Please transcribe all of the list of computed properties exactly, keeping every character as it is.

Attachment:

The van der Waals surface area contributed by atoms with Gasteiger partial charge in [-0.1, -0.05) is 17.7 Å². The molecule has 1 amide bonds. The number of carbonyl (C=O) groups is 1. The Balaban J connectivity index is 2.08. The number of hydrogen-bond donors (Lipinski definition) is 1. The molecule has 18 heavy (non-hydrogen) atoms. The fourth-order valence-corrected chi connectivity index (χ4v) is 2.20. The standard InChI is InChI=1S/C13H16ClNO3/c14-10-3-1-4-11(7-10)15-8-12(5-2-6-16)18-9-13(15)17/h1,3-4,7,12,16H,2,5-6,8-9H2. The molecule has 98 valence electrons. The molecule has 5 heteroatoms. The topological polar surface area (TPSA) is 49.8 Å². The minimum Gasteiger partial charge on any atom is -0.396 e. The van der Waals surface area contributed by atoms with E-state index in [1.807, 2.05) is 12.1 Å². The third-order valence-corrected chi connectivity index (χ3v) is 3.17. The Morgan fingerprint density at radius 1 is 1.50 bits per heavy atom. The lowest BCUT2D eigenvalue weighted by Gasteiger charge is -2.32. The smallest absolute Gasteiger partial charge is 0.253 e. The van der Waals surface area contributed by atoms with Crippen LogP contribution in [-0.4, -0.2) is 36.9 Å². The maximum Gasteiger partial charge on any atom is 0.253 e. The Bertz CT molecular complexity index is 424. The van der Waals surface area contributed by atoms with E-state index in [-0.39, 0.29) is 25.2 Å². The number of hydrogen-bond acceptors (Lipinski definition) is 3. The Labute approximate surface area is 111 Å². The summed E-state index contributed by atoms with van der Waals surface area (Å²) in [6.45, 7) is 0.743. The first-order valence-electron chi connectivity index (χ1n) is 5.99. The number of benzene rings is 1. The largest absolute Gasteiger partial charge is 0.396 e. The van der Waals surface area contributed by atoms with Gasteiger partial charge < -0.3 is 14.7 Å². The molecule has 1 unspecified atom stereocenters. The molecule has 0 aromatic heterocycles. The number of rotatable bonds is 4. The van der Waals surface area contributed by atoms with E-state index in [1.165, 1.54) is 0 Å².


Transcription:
The van der Waals surface area contributed by atoms with Gasteiger partial charge in [-0.1, -0.05) is 17.7 Å². The molecule has 1 amide bonds. The number of carbonyl (C=O) groups is 1. The Balaban J connectivity index is 2.08. The number of hydrogen-bond donors (Lipinski definition) is 1. The molecule has 18 heavy (non-hydrogen) atoms. The fourth-order valence-corrected chi connectivity index (χ4v) is 2.20. The standard InChI is InChI=1S/C13H16ClNO3/c14-10-3-1-4-11(7-10)15-8-12(5-2-6-16)18-9-13(15)17/h1,3-4,7,12,16H,2,5-6,8-9H2. The molecule has 98 valence electrons. The molecule has 5 heteroatoms. The topological polar surface area (TPSA) is 49.8 Å². The minimum Gasteiger partial charge on any atom is -0.396 e. The van der Waals surface area contributed by atoms with E-state index in [1.807, 2.05) is 12.1 Å². The third-order valence-corrected chi connectivity index (χ3v) is 3.17. The Morgan fingerprint density at radius 1 is 1.50 bits per heavy atom. The lowest BCUT2D eigenvalue weighted by Gasteiger charge is -2.32. The smallest absolute Gasteiger partial charge is 0.253 e. The van der Waals surface area contributed by atoms with Crippen LogP contribution in [-0.4, -0.2) is 36.9 Å². The maximum Gasteiger partial charge on any atom is 0.253 e. The Bertz CT molecular complexity index is 424. The van der Waals surface area contributed by atoms with E-state index in [-0.39, 0.29) is 25.2 Å². The number of hydrogen-bond acceptors (Lipinski definition) is 3. The Labute approximate surface area is 111 Å². The summed E-state index contributed by atoms with van der Waals surface area (Å²) in [6.45, 7) is 0.743. The first-order valence-electron chi connectivity index (χ1n) is 5.99. The number of benzene rings is 1. The largest absolute Gasteiger partial charge is 0.396 e. The van der Waals surface area contributed by atoms with Gasteiger partial charge < -0.3 is 14.7 Å². The molecule has 1 unspecified atom stereocenters. The molecule has 0 aromatic heterocycles. The number of rotatable bonds is 4. The van der Waals surface area contributed by atoms with E-state index in [1.165, 1.54) is 0 Å².